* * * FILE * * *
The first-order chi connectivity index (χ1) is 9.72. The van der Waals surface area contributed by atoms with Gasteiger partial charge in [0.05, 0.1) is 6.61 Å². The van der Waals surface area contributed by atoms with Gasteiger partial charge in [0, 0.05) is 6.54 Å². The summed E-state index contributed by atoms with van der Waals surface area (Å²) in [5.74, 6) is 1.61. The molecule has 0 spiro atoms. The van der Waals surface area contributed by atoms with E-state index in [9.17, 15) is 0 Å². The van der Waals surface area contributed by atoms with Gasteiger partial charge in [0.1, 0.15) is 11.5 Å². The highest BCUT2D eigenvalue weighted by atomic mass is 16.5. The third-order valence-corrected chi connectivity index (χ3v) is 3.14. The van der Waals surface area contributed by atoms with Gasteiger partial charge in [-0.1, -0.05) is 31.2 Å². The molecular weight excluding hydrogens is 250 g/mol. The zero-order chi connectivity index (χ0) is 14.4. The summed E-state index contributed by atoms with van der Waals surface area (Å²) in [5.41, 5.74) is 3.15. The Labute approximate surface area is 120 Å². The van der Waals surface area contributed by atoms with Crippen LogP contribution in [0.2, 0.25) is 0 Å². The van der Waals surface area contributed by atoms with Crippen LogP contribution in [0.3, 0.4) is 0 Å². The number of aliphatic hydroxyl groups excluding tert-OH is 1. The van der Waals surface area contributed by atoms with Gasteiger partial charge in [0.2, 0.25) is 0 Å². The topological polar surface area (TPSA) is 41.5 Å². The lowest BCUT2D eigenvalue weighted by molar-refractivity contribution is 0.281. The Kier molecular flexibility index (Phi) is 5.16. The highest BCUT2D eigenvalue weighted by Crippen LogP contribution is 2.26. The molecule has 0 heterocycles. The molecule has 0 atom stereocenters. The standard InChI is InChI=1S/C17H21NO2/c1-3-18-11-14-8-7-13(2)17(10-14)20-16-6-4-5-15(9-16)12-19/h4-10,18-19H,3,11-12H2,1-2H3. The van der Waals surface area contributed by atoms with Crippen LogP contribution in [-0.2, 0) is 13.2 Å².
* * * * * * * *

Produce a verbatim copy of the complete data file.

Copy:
The first-order chi connectivity index (χ1) is 9.72. The van der Waals surface area contributed by atoms with Gasteiger partial charge in [0.05, 0.1) is 6.61 Å². The van der Waals surface area contributed by atoms with Gasteiger partial charge in [0, 0.05) is 6.54 Å². The summed E-state index contributed by atoms with van der Waals surface area (Å²) in [5.74, 6) is 1.61. The molecule has 0 spiro atoms. The van der Waals surface area contributed by atoms with E-state index in [9.17, 15) is 0 Å². The van der Waals surface area contributed by atoms with Gasteiger partial charge in [0.1, 0.15) is 11.5 Å². The highest BCUT2D eigenvalue weighted by atomic mass is 16.5. The third-order valence-corrected chi connectivity index (χ3v) is 3.14. The van der Waals surface area contributed by atoms with Gasteiger partial charge in [-0.1, -0.05) is 31.2 Å². The molecular weight excluding hydrogens is 250 g/mol. The zero-order chi connectivity index (χ0) is 14.4. The summed E-state index contributed by atoms with van der Waals surface area (Å²) in [5.41, 5.74) is 3.15. The Labute approximate surface area is 120 Å². The van der Waals surface area contributed by atoms with Crippen LogP contribution in [0.2, 0.25) is 0 Å². The van der Waals surface area contributed by atoms with Crippen LogP contribution in [0.3, 0.4) is 0 Å². The number of aliphatic hydroxyl groups excluding tert-OH is 1. The van der Waals surface area contributed by atoms with Gasteiger partial charge in [0.2, 0.25) is 0 Å². The topological polar surface area (TPSA) is 41.5 Å². The lowest BCUT2D eigenvalue weighted by molar-refractivity contribution is 0.281. The Kier molecular flexibility index (Phi) is 5.16. The highest BCUT2D eigenvalue weighted by Crippen LogP contribution is 2.26. The molecule has 0 heterocycles. The molecule has 0 atom stereocenters. The standard InChI is InChI=1S/C17H21NO2/c1-3-18-11-14-8-7-13(2)17(10-14)20-16-6-4-5-15(9-16)12-19/h4-10,18-19H,3,11-12H2,1-2H3. The van der Waals surface area contributed by atoms with Crippen LogP contribution in [-0.2, 0) is 13.2 Å².